Magic: the Gathering: Duels of the Planeswalkers 2013 Review (XBLA)
Posted by Jim Cook, Jun 20, 2012 17:27
Chances are you’ve at least heard of Magic: The Gathering in some form; it’s a long-running competitive collectable card game pitting wizards against each other in what amounts to ’Rules Fu with card text.’ It has also been the basis for several video games, and Magic: the Gathering: Duels of the Planeswalkers 2013 (’Magic 2013’ from here on) is the latest. It follows its predecessors in offering a simplified, compact take on the typical Magic experience, differing itself mostly by using new cards, making some improvements to the user interface, and replacing last year’s Archenemy mode with Planechase (a wild, fairly casual format for up to four players). This sort of rote update behavior is the sort of thing that would raise eyes for retail releases, but it’s much more forgivable with an inexpensive downloadable game.
As with other Planeswalkers releases, this one has you pick a pre-made deck and take turns playing cards against your opponent. Your usual goal is to reduce their life total from 20 to 0 or negative values, though each deck approaches this task a bit differently based on their ’mana color.’ Red decks prefer to field a series of small and medium-sized creatures backed by spells that directly apply damage, contrasting Green which focuses on a very ’generalized’ game plan until it can field very large creatures to win in decisive fashion. White plays defense until it gets a large army together that directly support one another, while Blue locks you down by playing ’permission’ cards that halt parts of the opponent’s game plan, and Black is somewhat similar to Blue but focuses on crippling your opponent with various penalties to creatures and using forced discard or sacrifice effects. This is pretty typical fare for the series, and the pre-made decks make it easy to get started.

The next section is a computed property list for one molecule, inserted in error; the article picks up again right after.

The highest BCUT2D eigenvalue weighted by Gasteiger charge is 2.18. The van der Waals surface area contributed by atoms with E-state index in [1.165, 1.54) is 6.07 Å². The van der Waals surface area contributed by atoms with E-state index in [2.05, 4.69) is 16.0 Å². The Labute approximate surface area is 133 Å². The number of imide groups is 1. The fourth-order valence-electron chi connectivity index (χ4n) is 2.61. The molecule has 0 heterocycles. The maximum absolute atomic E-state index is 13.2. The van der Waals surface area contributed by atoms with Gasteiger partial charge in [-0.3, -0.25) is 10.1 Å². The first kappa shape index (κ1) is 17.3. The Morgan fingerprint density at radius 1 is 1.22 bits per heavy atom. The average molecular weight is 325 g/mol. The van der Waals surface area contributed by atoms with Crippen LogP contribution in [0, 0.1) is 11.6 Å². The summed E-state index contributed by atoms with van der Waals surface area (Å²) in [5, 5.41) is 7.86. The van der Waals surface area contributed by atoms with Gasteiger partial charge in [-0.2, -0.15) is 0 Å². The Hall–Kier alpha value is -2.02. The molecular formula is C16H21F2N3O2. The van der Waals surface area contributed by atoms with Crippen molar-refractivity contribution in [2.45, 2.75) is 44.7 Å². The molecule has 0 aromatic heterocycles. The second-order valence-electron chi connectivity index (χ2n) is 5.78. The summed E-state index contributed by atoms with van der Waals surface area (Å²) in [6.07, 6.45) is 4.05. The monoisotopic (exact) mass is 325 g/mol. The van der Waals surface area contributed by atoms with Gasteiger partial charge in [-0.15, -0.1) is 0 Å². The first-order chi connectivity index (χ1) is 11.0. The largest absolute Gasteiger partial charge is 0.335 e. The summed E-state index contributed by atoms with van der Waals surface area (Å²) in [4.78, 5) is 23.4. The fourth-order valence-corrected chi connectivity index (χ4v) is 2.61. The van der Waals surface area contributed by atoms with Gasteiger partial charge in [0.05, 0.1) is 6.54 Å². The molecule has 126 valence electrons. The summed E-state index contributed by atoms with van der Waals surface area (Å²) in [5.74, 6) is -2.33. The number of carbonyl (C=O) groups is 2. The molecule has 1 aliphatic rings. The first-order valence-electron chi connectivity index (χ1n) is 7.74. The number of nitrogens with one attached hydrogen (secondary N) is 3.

Despite being based on a pretty complex card game, Magic 2013 offers a decent tutorial to teach even the uninitiated. It also strips other aspects of Magic to their bare minimums, by not allowing card trades between players and limiting deck customization to a specific pool of cards you unlock over time. It even handles land card distribution itself, which is a little annoying to more experienced players since some decks could do with fewer of those cards but does keep newer players from tripping themselves up. This is, at the risk of repeating myself, pretty similar to how Magic 2012 handled things.
There have been some engine and interface tweaks to clean up the flow of play, but these are modest things that can’t carry the product on their own. Even the smart addition of manual land tapping doesn’t mean much right now because only one deck needs that; the rest play perfectly fine with auto tapping because they are single-color decks. One can only assume they’re laying the groundwork for DLC decks that take better advantage of it, because this seems like a lot of work for a feature that most of the ’core’ decks ignore.
Rating: 4.7, votes: 3